Some buy-to-let investors may dispute the numbers and it is acknowledged that rental yields can vary quite widely across the UK, but it is a reasonable insight that provides a framework for making better informed decisions. On these numbers, an investor with no mortgage would have received a net yield after tax of a little over 2% on their capital[4] – still below inflation.

What is interesting about the numbers in the example is that if the mortgage interest rate is raised by only 1.5% then the net yield after tax is near enough zero, before inflation. It is worth remembering that rents do not necessarily go up just because interest rates do. Those who lived through the property market slump of the early 1990s and interest rates of 14% still remember the pain of both having to find cash from their own earnings to cover mortgage payments on rented properties and of a prolonged period of negative equity. It took over five years from the bottom of the market in 1993 to get back to the former peak, before inflation is taken into account. The geared buy-to-let investor would have had to find £900 per month in 1991 to cover the rental shortfall to meet the costs and mortgage payments! Many were forced to sell, creating a downward spiral on prices.

Given that after accounting for all reasonable costs yields are low, buy-to-let is in effect a strategy reliant on price appreciation for its long-term success.

Putting our investors’ hat on

An astute investor will look at an asset class dispassionately and consistently, neither looking solely at yield or capital gain, but on a total return basis being the combination of the two. To make a better informed comparison, and to try and level out the playing field, if we assume a net post-tax yield of 2% on an ungeared buy-to-let investment and add this to the price return of the UK house price series, we can get a rough picture of how it has performed against other more traditional investment portfolios. Costs of 1% per annum have been deducted from the traditional portfolios for fairer comparison. No initial set-up costs for the buy-to-let strategy have been deducted, even though these can be material. The outcome is illustrated in Figure 1 below.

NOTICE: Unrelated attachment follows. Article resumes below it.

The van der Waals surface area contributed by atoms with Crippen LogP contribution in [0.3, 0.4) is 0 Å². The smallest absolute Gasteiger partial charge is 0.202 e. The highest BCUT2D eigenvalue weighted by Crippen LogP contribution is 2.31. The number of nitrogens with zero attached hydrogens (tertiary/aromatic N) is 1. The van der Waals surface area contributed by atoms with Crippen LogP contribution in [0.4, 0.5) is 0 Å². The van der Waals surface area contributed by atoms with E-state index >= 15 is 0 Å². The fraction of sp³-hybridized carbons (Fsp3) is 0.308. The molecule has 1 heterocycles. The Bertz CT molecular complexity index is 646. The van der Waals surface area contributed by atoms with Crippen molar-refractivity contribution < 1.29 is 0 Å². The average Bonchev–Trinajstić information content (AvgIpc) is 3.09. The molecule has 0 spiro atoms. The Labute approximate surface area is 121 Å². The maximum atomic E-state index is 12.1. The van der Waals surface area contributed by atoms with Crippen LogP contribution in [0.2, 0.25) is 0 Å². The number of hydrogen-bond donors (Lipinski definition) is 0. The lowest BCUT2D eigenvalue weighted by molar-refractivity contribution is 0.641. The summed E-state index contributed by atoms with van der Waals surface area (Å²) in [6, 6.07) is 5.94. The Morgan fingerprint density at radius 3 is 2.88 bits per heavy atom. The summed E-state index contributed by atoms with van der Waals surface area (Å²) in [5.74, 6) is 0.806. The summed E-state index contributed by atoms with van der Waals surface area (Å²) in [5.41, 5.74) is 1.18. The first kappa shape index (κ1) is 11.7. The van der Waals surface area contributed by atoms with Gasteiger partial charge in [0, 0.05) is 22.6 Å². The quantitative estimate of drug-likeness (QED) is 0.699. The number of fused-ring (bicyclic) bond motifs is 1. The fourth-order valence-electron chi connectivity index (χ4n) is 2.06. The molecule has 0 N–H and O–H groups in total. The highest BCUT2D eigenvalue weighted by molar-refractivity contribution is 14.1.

Figure 1: Ungeared buy-to-let versus traditional portfolios – simulated strategies


Data source: Morningstar Encorr. All rights reserved 2013.

Note: UK equities = FTSE All Share Index (dividends reinvested), Balanced = 60% FTSE All Share, 40% FTSE Government 0-5 Gilts Index. Costs of 1% have been deducted from the traditional portfolios and portfolios were rebalanced back to the original mix once a year.

As you can see, the ungeared buy-to-let simulation delivered strong returns during the equity market crash of 2000-2003, but has suffered badly during the credit crisis. It was outperformed marginally by the equity/bond ‘balanced’ portfolio and materially by equities, over the period. Looking at the worst case downsides of each portfolio, one can see that ungeared property is similar in risk to the ‘balanced’ portfolio. That is what one would expect from a hybrid asset class that derives regular income by way of rent, similar to a bond, but with the capital appreciation potential of equities. Borrowing 100% of the capital invested would double the downside risk to capital making this approach comparable to equity investments!